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[] Virenschutz in den US-Militärcomputern,

... "Three years ago, we had close to 10,000 Air Force computers that
were compromised with viruses. That was about the time the Melissa virus
came out. It was a very bad situation," Kaufman said. "In 2001, we had
fewer than 700 Air Force computers compromised by viruses and the number
is down even more in 2002." ...

Die Überschrift ist übrigens mal wieder typisch. Was soll das mit
"Krieg" zu tun haben? Wenn schon eine Metapher, dann doch eher

Cyber warriors protect Air Force computer network
by Staff Sgt. C. Todd Lopez

Air Force Print News

10/10/02 - WASHINGTON -- Air Force computer systems around the globe are
kept safe from viruses and unauthorized users by a dedicated group of
computer network defenders. 

Because the Air Force computer network is a weapons system and is under
constant attack by viruses and illegal entry attempts by adversaries,
defending that weapons system has become an ongoing war, said the
director of operations for the 33rd Information Operations Squadron,
home of the Air Force Computer Emergency Response Team at Lackland Air
Force Base, Texas. 

"We believe we are on the front lines of the cyber war every day," said
Lt. Col. Rob Kaufman. "Our crews are well-trained, motivated and
committed to stopping network intrusions and viruses." 

AFCERT has strong allies in its fight to protect the global Air Force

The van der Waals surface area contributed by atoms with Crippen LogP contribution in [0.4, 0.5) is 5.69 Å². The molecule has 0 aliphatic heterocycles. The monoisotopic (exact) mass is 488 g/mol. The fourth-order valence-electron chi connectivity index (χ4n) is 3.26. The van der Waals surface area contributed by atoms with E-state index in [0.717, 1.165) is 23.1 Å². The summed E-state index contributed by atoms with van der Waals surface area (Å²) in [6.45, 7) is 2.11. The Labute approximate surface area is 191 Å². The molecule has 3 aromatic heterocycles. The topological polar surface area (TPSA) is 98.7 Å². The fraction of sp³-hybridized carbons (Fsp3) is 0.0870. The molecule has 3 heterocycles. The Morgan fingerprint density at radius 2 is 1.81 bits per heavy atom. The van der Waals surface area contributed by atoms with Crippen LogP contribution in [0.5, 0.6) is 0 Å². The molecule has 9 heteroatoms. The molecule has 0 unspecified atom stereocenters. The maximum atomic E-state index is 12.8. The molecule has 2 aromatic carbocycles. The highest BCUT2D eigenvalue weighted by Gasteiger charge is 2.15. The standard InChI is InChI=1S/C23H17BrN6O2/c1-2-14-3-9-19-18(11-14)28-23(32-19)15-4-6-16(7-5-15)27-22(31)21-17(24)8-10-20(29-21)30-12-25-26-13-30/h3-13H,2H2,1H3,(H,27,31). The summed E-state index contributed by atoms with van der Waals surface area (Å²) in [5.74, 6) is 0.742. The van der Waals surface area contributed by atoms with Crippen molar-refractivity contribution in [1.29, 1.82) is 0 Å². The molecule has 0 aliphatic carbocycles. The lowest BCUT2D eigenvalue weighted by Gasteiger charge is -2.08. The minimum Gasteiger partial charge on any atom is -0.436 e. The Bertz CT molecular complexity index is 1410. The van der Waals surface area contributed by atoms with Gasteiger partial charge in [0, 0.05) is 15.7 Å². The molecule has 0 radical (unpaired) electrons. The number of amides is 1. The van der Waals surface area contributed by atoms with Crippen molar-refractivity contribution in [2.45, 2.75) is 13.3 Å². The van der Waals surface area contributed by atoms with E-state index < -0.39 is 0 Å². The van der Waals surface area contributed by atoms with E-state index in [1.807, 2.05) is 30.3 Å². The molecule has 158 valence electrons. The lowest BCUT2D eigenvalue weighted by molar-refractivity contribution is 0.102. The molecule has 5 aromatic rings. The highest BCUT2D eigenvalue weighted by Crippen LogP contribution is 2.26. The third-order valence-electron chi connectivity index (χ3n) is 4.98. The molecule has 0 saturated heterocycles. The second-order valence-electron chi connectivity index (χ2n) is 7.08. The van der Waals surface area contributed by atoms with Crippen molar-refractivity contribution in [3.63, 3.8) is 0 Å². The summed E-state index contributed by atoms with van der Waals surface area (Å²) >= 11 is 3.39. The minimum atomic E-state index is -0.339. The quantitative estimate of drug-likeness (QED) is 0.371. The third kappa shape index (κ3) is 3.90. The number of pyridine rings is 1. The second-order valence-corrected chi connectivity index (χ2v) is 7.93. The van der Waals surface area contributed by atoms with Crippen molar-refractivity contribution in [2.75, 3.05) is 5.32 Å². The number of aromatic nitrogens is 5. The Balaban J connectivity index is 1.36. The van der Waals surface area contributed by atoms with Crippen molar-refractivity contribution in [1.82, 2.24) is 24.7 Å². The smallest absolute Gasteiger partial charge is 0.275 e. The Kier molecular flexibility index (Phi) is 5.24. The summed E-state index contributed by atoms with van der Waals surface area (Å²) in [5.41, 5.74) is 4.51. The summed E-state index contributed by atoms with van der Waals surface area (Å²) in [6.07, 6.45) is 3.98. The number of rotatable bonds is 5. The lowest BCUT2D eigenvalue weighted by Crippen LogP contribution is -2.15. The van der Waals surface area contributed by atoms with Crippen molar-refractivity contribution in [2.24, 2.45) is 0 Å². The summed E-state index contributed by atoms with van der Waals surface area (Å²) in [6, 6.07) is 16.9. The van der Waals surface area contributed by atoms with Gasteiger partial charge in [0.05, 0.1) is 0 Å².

computer network, he said. 

"In this fight, we are not alone," Kaufman said. "Fellow computer
network defenders at major command network operations and security
centers and base-level network control centers are in the fight with us.
Together we are able to fight off malicious hackers that range from the
nuisance 'script kiddies' to the professional hackers." 

Kaufman and other cyber warriors use an arsenal of software and hardware
to defend the Air Force computer network. 

"We have a sensor out there at every single one of our bases and even
some non-Air Force bases," Kaufman said. "That is our primary defensive

Computer experts at Lackland's Air Force Information Warfare Center
developed the current sensor platform, which has been acknowledged as a
"one-of-a-kind" capability second to none. The sensors scan network
traffic for virus signatures -- telltale strings of ones and zeros that
indicate the presence of malicious logic. When they find such a string,
AFCERT moves quickly to let everybody know about it. 

"What we will do is put out advisories to the field so they will
understand what an exploit or vulnerability can do to a computer and
what mitigating steps they can take to protect themselves," Kaufman
said. "If the threat is very bad and we think it is a system-wide type
of threat, we will release a time compliance network order, which
directs field units on what steps to take to protect themselves." 

AFCERT monitors the network traffic for some 500,000 Air Force
computers, he said. Those machines generate around 10 billion network
events each year, including e-mail messages, Web page views, telnet